French street artist IEMZA tells IdN that he treats the creation of his outdoor paintings like sketches, incorporating a hierarchy of lines both organic and faintly architectural. The artist often utilizes decaying walls as a backdrop, where the underlying structures of abandoned buildings have been laid bare and work in perfect harmony with IEMZA’s imperfect, dripping line work. His subjects are equally terrifying and beautiful: hallowed-eyed faces both haunting and sensual, and other-worldly insects or monsters that completely dominate the canvas they live on. You can see much more of his work on Facebook and Flickr.

 

 



Documentary Photography

Finding Vivian Maier: A New Documentary About One of the World's Most Mysterious Street Photographers

February 16, 2013

Christopher Jobson

doc-7

In 2007 Chicago 26-year-old real estate agent (and president of the Jefferson Park Historical Society) John Maloof walked into an auction house and placed a $380 bid on a box of 30,000 prints and negatives from an unknown photographer. Realizing the street photographs of 1950s/60s era Chicago and New York were of unusually high quality he purchased another lot of photographer’s work totaling some 100,000 photographic negatives, thousands of prints, 700 rolls of undeveloped color film, home movies, audio tape interviews, and original cameras.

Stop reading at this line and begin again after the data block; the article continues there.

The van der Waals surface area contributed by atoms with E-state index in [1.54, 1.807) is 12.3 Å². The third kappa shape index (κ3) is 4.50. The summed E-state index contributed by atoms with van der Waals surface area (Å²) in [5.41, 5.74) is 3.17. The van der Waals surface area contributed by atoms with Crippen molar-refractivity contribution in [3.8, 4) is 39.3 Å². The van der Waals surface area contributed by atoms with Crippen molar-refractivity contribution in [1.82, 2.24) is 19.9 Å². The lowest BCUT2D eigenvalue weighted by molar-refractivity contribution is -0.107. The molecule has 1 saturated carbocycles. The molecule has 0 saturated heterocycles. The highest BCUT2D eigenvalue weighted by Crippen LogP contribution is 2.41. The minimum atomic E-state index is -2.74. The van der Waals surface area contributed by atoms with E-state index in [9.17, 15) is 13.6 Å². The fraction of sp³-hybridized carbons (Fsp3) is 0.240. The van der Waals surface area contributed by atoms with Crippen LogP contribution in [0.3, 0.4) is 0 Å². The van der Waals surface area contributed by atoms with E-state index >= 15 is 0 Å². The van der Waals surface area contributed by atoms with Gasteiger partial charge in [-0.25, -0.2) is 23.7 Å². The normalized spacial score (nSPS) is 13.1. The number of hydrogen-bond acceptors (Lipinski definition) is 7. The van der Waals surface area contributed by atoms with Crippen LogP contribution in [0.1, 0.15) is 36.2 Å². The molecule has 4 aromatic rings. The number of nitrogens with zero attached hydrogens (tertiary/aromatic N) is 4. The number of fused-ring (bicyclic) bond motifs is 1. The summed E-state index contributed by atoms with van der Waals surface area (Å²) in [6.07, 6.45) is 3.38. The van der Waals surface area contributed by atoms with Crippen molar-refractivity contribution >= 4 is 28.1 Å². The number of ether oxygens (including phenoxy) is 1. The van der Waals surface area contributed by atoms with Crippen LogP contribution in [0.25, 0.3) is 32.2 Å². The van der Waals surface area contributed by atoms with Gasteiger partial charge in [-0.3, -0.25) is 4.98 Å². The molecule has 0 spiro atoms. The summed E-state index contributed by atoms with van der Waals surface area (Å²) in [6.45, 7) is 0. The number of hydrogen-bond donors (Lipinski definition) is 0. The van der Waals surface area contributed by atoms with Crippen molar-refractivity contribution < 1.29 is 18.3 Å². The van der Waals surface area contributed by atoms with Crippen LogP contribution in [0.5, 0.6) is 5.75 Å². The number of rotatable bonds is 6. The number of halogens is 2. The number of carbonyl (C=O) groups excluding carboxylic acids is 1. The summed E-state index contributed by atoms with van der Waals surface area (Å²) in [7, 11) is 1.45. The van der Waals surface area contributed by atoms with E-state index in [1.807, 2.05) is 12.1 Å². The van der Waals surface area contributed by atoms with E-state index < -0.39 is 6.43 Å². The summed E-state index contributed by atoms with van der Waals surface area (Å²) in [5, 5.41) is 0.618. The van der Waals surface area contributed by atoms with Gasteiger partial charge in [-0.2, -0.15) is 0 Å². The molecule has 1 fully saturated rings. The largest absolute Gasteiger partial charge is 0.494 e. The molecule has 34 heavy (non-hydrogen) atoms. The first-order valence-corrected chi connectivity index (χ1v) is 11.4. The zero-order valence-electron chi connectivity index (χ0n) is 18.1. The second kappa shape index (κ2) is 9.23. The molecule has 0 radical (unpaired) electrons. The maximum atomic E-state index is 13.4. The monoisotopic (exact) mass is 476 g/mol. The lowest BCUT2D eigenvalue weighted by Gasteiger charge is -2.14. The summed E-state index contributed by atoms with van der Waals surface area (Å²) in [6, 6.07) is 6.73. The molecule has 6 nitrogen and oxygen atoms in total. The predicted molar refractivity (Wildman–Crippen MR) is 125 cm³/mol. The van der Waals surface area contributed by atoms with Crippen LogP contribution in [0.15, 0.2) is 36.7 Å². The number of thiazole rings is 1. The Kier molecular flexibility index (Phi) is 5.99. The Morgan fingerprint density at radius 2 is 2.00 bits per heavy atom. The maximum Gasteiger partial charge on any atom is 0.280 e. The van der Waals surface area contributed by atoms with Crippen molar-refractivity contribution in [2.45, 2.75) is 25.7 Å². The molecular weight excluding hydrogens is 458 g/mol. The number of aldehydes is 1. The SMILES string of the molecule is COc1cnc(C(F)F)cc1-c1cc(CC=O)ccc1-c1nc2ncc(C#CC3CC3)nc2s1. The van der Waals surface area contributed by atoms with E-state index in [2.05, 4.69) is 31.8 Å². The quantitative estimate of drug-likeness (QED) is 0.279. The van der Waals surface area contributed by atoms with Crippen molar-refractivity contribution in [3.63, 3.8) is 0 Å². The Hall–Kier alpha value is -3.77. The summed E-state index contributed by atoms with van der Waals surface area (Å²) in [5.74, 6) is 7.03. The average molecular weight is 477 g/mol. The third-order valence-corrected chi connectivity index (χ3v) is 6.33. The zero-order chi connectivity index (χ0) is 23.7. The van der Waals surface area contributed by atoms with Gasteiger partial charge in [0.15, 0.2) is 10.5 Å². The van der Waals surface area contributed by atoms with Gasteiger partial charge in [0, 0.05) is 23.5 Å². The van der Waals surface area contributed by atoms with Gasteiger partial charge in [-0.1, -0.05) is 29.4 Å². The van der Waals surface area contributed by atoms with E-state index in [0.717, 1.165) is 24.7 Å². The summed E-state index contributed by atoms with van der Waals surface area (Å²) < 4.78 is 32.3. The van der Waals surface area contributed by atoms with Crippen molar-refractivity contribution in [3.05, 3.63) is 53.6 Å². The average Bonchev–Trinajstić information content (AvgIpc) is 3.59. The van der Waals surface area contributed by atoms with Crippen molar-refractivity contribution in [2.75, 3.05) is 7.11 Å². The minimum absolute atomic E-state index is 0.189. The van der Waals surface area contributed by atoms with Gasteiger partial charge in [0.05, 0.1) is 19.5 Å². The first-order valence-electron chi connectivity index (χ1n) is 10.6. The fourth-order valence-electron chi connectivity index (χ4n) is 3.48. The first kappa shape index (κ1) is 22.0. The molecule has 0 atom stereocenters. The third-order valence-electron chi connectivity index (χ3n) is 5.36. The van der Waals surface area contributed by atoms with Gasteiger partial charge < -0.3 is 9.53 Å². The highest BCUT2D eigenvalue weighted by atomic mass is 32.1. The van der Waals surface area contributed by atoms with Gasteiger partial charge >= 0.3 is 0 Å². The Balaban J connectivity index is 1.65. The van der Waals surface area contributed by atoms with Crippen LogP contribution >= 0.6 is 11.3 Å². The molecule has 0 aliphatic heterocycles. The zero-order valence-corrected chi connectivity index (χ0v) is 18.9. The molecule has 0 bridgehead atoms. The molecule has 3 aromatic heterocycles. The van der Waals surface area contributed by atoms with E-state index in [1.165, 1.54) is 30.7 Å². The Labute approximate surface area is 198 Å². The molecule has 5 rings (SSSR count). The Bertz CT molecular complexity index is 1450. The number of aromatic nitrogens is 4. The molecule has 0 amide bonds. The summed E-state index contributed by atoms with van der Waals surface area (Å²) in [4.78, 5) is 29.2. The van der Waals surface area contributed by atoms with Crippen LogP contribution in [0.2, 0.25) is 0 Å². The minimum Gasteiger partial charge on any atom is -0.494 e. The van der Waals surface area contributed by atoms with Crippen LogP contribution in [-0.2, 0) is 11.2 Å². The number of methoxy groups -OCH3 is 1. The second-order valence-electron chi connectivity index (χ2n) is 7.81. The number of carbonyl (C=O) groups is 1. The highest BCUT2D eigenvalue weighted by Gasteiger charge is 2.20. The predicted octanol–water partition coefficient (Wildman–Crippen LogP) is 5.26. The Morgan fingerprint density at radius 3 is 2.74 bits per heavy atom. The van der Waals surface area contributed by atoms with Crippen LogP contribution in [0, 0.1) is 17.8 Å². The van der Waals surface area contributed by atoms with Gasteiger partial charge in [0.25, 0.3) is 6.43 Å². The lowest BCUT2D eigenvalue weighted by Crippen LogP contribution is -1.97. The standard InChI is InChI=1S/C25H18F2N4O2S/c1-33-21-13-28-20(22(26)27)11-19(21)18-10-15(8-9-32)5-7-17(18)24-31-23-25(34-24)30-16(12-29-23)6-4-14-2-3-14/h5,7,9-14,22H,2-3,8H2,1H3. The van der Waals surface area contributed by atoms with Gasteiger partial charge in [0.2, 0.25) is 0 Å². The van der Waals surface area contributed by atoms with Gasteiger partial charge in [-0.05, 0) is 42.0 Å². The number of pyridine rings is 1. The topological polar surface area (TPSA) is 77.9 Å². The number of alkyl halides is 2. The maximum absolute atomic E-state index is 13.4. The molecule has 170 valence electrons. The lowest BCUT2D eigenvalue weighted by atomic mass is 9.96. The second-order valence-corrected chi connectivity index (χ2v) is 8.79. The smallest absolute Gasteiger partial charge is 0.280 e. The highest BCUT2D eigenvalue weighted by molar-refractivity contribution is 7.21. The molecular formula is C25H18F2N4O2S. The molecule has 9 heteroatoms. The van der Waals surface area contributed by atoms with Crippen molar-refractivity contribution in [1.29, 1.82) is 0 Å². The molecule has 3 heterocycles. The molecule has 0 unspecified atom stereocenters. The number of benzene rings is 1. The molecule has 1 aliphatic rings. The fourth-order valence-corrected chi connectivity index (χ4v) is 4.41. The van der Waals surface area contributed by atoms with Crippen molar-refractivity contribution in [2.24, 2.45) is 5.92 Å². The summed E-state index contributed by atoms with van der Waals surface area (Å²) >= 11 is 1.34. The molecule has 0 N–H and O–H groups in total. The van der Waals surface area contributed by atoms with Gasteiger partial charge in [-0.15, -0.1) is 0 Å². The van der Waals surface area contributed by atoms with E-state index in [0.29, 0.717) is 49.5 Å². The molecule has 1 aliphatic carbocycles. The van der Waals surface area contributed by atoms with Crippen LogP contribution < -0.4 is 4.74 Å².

Over time it became clear the photos belonged to a Chicago nanny named Vivian Maier who had photographed prolifically for nearly 40 years, but who never shared her work during her lifetime. Since the discovery Maier’s photographs have received international attention with collections touring in cities around the world as well as the publication of a book. Now, a documentary called Finding Vivian Maier directed by Maloof and Charlie Siskel is nearing completion and the trailer above is a tantalizing preview of what promises to me a fascinating film. Can’t wait.

 

doc-8

doc-9

doc-4

doc-5

doc-6

 

 



Design

Miniature Toy Robots Made from Recycled Electronic Components

February 16, 2013

Christopher Jobson

robot-1

robot-2

robot-5

robot-3

robot-4

Portuguese product designer Marco Fernandes built some fun robots out of electrical components salvaged from the trash heap. So far Fernandes has designed nine figures as part of his R³bot series, I think #R³bot nine is definitely my favorite.